The fluid motor 28 in the present invention may either be part of a so-called open center hydraulic system in which the hydraulic fluid is being pumped continuously, or a closed center system in which the hydraulic pump is adjusted to pump only when hydraulic fluid is demanded. This is a particular advantage of the control system of the present invention, i.e. that it is compatible with either of these systems. The manner in which the control system of the present invention starts and stops the rotation of the auger 22 will now be described.

As is typically conventional in such hydraulic control systems, a manually operable bypass valve 44 is mounted to the auger tube 10 adjacent its discharge head end 20. Thus, an operator can control the action of the auger at the auger tube discharge end 20 simply by manipulating the manual valve 44 to either open it so as to bypass hydraulic fluid from the supply conduit 30 to the return conduit 32 thus stopping operation of the motor 28, or to close it so that the hydraulic fluid from the supply conduit 30 passes through the motor 28 to power the motor and rotate the auger 22. The difficulty and disadvantage with this arrangement is that where the discharge spout is for example telescoped to its maximum length of over 14 feet, the operator will most advantageously position himself at the end 40 of the discharge spout 34 in order to direct the discharge. Thereby the operator will be at a location quite remote from the control bypass valve 44 and not be able to turn the motor on and off when it is desired to move to another hopper on the planter. Conversely, if the hydraulic bypass valve 44 would be positioned at the end 40 of the discharge spout 34 so that it would be accessible to the operator, the hydraulic conduits 30 and 32 would also have to be reconfigured. Such reconfiguration and rerouting would typically present difficulties particularly when considering the mobility of the discharge spout 34 and the ability to telescopically adjust its length. This would result in dangling hydraulic hoses which would be subject to snagging and damage and could present a personnel hazard. The use of mechanical control linkages is also very cumbersome if not impossible due to mobility of the components relative to each other and/or the telescopic adjustability of the discharge spout 34.

In the present invention, a normally open electrical solenoid valve 46 is provided on the auger tube 10, and preferably in fluid hydraulic series with the valve 44. This solenoid valve is supplied electrical power, as best seen in FIG. 2, through a conductor 48 on the auger tube 10, a coiled conductor 50 spanning the flexible connector 36 and variable length portion of the discharge spout 34 to the tube 10, and a conductor 52 on the fixed length portion of the spout 34 from the conductor 52 to an electrical control switch 54. The control switch 54 is mounted on the discharge spout 34 adjacent its end 40. This permits the operator to manipulate and position the discharge opening of the discharge spout 34 with both hands while at the same time controlling the switch 54 as needed. The distal end of conductor 48 may be connected to the electrical system of the towing tractor or truck to supply 12 volt electrical energy in a known manner. The coiled conductor 50 preferably is in the nature of a telephone cord coil, and thus will readily accommodate both the free mobility and the telescopic adjustment of the discharge spout 34 without dragging on the ground or otherwise becoming an obstacle to operation or a personnel hazard.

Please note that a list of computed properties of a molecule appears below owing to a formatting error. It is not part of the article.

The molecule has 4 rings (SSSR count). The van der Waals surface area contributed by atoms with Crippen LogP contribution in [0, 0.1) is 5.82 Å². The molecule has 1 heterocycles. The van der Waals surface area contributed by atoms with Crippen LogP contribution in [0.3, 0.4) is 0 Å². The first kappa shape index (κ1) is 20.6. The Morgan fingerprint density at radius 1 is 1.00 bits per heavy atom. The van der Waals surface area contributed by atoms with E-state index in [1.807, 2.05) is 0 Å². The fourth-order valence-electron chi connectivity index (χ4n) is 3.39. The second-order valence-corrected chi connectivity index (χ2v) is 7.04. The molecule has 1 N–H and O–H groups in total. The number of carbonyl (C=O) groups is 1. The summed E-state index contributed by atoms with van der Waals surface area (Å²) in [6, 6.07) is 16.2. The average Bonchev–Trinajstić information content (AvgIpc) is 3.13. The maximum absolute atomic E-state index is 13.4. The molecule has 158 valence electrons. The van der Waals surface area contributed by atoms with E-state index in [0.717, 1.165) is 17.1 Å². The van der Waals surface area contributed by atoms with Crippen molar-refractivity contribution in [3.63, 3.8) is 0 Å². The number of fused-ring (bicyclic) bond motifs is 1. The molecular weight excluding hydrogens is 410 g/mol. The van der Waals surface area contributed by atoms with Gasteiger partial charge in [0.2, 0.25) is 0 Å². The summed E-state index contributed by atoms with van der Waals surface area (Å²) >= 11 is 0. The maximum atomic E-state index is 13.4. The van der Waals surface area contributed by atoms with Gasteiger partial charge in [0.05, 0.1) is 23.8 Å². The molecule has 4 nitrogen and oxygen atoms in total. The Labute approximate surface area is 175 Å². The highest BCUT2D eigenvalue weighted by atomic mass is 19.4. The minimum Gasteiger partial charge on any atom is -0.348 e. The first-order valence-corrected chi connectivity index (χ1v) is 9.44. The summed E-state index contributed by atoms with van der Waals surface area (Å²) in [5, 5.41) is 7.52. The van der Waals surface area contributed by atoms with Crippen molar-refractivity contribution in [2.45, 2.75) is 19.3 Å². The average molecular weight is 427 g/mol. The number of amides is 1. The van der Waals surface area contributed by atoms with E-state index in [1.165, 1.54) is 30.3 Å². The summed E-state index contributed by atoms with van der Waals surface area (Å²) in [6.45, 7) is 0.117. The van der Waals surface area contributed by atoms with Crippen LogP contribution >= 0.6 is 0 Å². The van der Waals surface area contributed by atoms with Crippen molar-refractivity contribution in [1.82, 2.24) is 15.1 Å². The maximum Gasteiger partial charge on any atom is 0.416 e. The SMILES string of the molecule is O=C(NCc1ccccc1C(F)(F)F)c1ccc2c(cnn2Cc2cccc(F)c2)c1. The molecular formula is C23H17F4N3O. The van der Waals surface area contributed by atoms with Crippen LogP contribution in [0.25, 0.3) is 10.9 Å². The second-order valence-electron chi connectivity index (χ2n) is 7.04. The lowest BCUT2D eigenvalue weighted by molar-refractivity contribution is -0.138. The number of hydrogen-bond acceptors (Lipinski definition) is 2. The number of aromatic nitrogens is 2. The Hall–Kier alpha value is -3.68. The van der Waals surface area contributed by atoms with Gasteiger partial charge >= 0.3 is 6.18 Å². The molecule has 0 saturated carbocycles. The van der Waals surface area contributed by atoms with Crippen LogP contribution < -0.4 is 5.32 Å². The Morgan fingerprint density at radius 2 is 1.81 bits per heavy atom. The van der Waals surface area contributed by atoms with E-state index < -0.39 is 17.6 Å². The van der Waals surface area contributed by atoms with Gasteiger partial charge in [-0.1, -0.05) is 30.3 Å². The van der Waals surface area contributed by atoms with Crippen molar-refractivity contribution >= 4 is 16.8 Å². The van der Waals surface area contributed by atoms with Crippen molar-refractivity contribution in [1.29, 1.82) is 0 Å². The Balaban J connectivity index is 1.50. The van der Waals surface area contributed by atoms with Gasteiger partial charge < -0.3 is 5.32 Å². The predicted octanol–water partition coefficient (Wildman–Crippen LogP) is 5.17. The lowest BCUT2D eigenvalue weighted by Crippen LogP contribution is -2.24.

Accordingly, it will be seen that the operation of the motor 28 and auger 22 may be easily controlled from a location adjacent the discharge end 40 of the discharge spout 34. All that need be done is to open the manual valve 44. Because the solenoid valve 46 is normally open already, when the valve 44 is opened, the hydraulic fluid will be bypassed from the supply conduit 30 through the normally open solenoid valve 46, the open manual valve 44 and back through the return conduit 32. In this condition, the operation of the motor 28 and rotation of the auger 22 will cease. When it is desired to rotate the auger 22, the switch 54 adjacent the discharge opening 42 of the discharge spout 34 is closed. This will complete the electrical circuit and energize the solenoid 46 so that its normally open valve will close. Because the solenoid valve 46 is in hydraulic series with the still open manual valve 44, closing of the solenoid valve 46 will close the hydraulic bypass between the supply and return conduits 30, 32 and will cause the hydraulic fluid to be ported to the motor 28 to rotate the auger 22.

In the preferred system of the present invention, a second manually operated bypass valve 56 also is preferably provided which is also remote from the discharge opening 42 of the discharge spout 34. Thus, this valve 56 may be utilized in the event of failure of the electrical system to operate a bypass between the supply and return conduits 30, 32. The valve 56 is preferably provided adjacent the inlet end of the auger tube 10 as shown in the drawings.

It will be understood that although the invention has been described as utilized with mobile agricultural container and particulate materials, the control system of the invention may be used with other non-agricultural containers and materials.

It also will be understood that the preferred embodiment of the present invention which has been described is merely illustrative of the principles of the present invention. Numerous modifications may be made by those skilled in the art without departing from the true spirit and scope of the invention.